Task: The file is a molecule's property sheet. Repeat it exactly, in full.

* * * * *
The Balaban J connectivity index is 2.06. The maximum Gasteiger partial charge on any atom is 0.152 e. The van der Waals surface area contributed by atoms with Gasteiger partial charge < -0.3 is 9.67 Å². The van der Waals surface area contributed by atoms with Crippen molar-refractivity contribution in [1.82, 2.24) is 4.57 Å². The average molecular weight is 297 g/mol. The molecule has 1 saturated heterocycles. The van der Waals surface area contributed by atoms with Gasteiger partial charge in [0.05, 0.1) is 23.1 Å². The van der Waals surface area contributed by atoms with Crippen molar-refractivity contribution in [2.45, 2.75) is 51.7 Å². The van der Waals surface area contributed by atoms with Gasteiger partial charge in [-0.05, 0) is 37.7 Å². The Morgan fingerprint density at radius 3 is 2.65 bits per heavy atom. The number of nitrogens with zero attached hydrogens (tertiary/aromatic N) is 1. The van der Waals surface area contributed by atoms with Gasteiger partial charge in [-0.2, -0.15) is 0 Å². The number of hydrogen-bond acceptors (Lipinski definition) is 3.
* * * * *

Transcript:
The Balaban J connectivity index is 2.06. The maximum Gasteiger partial charge on any atom is 0.152 e. The van der Waals surface area contributed by atoms with Gasteiger partial charge < -0.3 is 9.67 Å². The van der Waals surface area contributed by atoms with Crippen molar-refractivity contribution in [1.82, 2.24) is 4.57 Å². The average molecular weight is 297 g/mol. The molecule has 1 saturated heterocycles. The van der Waals surface area contributed by atoms with Gasteiger partial charge in [0.05, 0.1) is 23.1 Å². The van der Waals surface area contributed by atoms with Crippen molar-refractivity contribution in [2.45, 2.75) is 51.7 Å². The van der Waals surface area contributed by atoms with Gasteiger partial charge in [-0.05, 0) is 37.7 Å². The Morgan fingerprint density at radius 3 is 2.65 bits per heavy atom. The number of nitrogens with zero attached hydrogens (tertiary/aromatic N) is 1. The van der Waals surface area contributed by atoms with Gasteiger partial charge in [-0.2, -0.15) is 0 Å². The number of hydrogen-bond acceptors (Lipinski definition) is 3.